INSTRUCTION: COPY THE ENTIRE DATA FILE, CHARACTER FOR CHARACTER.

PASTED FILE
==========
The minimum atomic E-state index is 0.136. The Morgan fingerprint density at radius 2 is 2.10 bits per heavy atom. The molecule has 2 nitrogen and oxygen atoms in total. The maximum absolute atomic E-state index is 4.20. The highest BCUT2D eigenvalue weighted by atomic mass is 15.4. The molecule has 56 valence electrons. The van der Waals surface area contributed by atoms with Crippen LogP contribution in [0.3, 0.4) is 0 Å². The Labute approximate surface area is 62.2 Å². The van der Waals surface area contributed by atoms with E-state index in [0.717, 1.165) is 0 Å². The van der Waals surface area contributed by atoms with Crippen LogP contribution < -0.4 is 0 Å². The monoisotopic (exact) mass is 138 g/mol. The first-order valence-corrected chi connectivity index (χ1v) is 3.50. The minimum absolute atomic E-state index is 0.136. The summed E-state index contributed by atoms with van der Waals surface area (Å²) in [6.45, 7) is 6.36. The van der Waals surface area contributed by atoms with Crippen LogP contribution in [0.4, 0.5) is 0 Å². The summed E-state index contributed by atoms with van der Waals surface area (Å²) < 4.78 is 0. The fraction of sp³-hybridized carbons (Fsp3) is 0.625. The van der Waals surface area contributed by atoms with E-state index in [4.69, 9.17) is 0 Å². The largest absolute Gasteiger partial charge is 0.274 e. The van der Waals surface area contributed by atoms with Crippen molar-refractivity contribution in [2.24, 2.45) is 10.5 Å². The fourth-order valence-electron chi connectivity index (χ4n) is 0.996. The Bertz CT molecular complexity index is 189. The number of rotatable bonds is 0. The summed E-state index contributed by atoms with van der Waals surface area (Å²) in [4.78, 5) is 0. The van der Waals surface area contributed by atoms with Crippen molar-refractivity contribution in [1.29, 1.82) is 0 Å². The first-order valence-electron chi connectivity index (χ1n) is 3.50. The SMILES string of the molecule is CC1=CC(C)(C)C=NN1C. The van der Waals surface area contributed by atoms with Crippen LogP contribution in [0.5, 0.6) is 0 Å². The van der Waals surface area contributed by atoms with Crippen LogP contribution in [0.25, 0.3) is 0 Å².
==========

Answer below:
The minimum atomic E-state index is 0.136. The Morgan fingerprint density at radius 2 is 2.10 bits per heavy atom. The molecule has 2 nitrogen and oxygen atoms in total. The maximum absolute atomic E-state index is 4.20. The highest BCUT2D eigenvalue weighted by atomic mass is 15.4. The molecule has 56 valence electrons. The van der Waals surface area contributed by atoms with Crippen LogP contribution in [0.3, 0.4) is 0 Å². The Labute approximate surface area is 62.2 Å². The van der Waals surface area contributed by atoms with E-state index in [0.717, 1.165) is 0 Å². The van der Waals surface area contributed by atoms with Crippen LogP contribution < -0.4 is 0 Å². The monoisotopic (exact) mass is 138 g/mol. The first-order valence-corrected chi connectivity index (χ1v) is 3.50. The minimum absolute atomic E-state index is 0.136. The summed E-state index contributed by atoms with van der Waals surface area (Å²) in [6.45, 7) is 6.36. The van der Waals surface area contributed by atoms with Crippen LogP contribution in [0.4, 0.5) is 0 Å². The summed E-state index contributed by atoms with van der Waals surface area (Å²) < 4.78 is 0. The fraction of sp³-hybridized carbons (Fsp3) is 0.625. The van der Waals surface area contributed by atoms with E-state index in [4.69, 9.17) is 0 Å². The largest absolute Gasteiger partial charge is 0.274 e. The van der Waals surface area contributed by atoms with Crippen molar-refractivity contribution in [2.24, 2.45) is 10.5 Å². The fourth-order valence-electron chi connectivity index (χ4n) is 0.996. The Bertz CT molecular complexity index is 189. The number of rotatable bonds is 0. The summed E-state index contributed by atoms with van der Waals surface area (Å²) in [4.78, 5) is 0. The van der Waals surface area contributed by atoms with Crippen molar-refractivity contribution in [1.29, 1.82) is 0 Å². The first-order valence-electron chi connectivity index (χ1n) is 3.50. The SMILES string of the molecule is CC1=CC(C)(C)C=NN1C. The van der Waals surface area contributed by atoms with Crippen LogP contribution in [0.5, 0.6) is 0 Å². The van der Waals surface area contributed by atoms with Crippen LogP contribution in [0.25, 0.3) is 0 Å².